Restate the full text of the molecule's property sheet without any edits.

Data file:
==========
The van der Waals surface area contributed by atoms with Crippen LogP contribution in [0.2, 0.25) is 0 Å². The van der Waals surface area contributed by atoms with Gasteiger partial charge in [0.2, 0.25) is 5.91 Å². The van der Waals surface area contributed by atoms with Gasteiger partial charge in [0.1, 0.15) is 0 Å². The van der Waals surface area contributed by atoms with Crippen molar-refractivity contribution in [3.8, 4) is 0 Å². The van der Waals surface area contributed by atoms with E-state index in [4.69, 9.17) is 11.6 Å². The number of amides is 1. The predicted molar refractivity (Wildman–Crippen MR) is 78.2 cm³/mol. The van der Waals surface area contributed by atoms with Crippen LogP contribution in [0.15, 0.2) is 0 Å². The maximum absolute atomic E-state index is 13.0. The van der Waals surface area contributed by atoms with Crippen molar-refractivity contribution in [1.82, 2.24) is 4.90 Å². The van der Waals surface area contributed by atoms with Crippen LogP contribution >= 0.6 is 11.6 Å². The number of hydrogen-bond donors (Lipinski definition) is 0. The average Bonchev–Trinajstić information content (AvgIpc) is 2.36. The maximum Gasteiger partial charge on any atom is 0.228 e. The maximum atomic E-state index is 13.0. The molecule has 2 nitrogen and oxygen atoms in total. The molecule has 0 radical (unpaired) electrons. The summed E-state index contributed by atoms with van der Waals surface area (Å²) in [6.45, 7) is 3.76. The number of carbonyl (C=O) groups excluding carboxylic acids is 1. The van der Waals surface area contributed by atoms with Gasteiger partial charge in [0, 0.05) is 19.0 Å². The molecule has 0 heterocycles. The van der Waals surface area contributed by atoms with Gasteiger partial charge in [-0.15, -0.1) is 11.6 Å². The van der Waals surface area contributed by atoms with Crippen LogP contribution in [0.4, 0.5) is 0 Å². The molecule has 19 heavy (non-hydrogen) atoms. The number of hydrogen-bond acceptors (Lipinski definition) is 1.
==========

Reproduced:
The van der Waals surface area contributed by atoms with Crippen LogP contribution in [0.2, 0.25) is 0 Å². The van der Waals surface area contributed by atoms with Gasteiger partial charge in [0.2, 0.25) is 5.91 Å². The van der Waals surface area contributed by atoms with Gasteiger partial charge in [0.1, 0.15) is 0 Å². The van der Waals surface area contributed by atoms with Crippen molar-refractivity contribution in [3.8, 4) is 0 Å². The van der Waals surface area contributed by atoms with E-state index in [4.69, 9.17) is 11.6 Å². The number of amides is 1. The predicted molar refractivity (Wildman–Crippen MR) is 78.2 cm³/mol. The van der Waals surface area contributed by atoms with Crippen LogP contribution in [0.15, 0.2) is 0 Å². The maximum absolute atomic E-state index is 13.0. The van der Waals surface area contributed by atoms with Crippen molar-refractivity contribution in [1.82, 2.24) is 4.90 Å². The van der Waals surface area contributed by atoms with Crippen LogP contribution >= 0.6 is 11.6 Å². The number of hydrogen-bond donors (Lipinski definition) is 0. The average Bonchev–Trinajstić information content (AvgIpc) is 2.36. The maximum Gasteiger partial charge on any atom is 0.228 e. The maximum atomic E-state index is 13.0. The molecule has 2 nitrogen and oxygen atoms in total. The molecule has 0 radical (unpaired) electrons. The summed E-state index contributed by atoms with van der Waals surface area (Å²) in [6.45, 7) is 3.76. The number of carbonyl (C=O) groups excluding carboxylic acids is 1. The van der Waals surface area contributed by atoms with Gasteiger partial charge in [0, 0.05) is 19.0 Å². The molecule has 0 heterocycles. The van der Waals surface area contributed by atoms with Gasteiger partial charge in [-0.15, -0.1) is 11.6 Å². The van der Waals surface area contributed by atoms with Crippen LogP contribution in [0.4, 0.5) is 0 Å². The molecule has 19 heavy (non-hydrogen) atoms. The number of hydrogen-bond acceptors (Lipinski definition) is 1.